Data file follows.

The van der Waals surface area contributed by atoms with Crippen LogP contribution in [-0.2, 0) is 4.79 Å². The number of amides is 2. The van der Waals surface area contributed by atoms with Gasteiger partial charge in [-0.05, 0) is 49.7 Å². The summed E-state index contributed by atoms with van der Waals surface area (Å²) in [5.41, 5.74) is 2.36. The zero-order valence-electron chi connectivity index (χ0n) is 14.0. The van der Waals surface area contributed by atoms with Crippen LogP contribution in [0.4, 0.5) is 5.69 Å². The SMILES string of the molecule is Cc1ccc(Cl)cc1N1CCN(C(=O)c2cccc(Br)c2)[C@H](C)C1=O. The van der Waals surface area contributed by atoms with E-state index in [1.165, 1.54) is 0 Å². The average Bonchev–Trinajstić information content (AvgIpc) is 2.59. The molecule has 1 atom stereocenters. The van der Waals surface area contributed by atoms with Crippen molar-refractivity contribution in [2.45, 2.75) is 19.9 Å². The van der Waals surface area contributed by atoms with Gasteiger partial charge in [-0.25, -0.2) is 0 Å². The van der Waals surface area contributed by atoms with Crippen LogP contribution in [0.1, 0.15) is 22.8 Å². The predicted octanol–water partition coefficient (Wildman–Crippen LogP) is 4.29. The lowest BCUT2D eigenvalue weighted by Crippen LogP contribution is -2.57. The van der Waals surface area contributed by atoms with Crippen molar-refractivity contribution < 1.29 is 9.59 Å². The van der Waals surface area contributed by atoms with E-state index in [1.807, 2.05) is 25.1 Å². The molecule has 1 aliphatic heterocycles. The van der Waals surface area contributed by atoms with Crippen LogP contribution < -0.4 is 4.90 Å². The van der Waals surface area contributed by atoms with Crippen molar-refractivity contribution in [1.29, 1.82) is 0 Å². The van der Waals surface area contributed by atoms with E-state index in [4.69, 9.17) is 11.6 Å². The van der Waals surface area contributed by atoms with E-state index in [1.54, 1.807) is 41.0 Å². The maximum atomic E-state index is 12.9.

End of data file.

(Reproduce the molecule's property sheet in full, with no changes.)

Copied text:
The van der Waals surface area contributed by atoms with Crippen LogP contribution in [-0.2, 0) is 4.79 Å². The number of amides is 2. The van der Waals surface area contributed by atoms with Gasteiger partial charge in [-0.05, 0) is 49.7 Å². The summed E-state index contributed by atoms with van der Waals surface area (Å²) in [5.41, 5.74) is 2.36. The zero-order valence-electron chi connectivity index (χ0n) is 14.0. The van der Waals surface area contributed by atoms with Crippen LogP contribution in [0.4, 0.5) is 5.69 Å². The SMILES string of the molecule is Cc1ccc(Cl)cc1N1CCN(C(=O)c2cccc(Br)c2)[C@H](C)C1=O. The van der Waals surface area contributed by atoms with E-state index in [1.165, 1.54) is 0 Å². The average Bonchev–Trinajstić information content (AvgIpc) is 2.59. The molecule has 1 atom stereocenters. The van der Waals surface area contributed by atoms with Crippen molar-refractivity contribution in [2.45, 2.75) is 19.9 Å². The van der Waals surface area contributed by atoms with Gasteiger partial charge in [-0.25, -0.2) is 0 Å². The van der Waals surface area contributed by atoms with Crippen LogP contribution in [0.1, 0.15) is 22.8 Å². The predicted octanol–water partition coefficient (Wildman–Crippen LogP) is 4.29. The lowest BCUT2D eigenvalue weighted by Crippen LogP contribution is -2.57. The van der Waals surface area contributed by atoms with Crippen molar-refractivity contribution < 1.29 is 9.59 Å². The van der Waals surface area contributed by atoms with E-state index in [1.807, 2.05) is 25.1 Å². The molecule has 1 aliphatic heterocycles. The van der Waals surface area contributed by atoms with Crippen LogP contribution < -0.4 is 4.90 Å². The van der Waals surface area contributed by atoms with Crippen molar-refractivity contribution in [1.29, 1.82) is 0 Å². The van der Waals surface area contributed by atoms with E-state index in [4.69, 9.17) is 11.6 Å². The van der Waals surface area contributed by atoms with E-state index in [1.54, 1.807) is 41.0 Å². The maximum atomic E-state index is 12.9.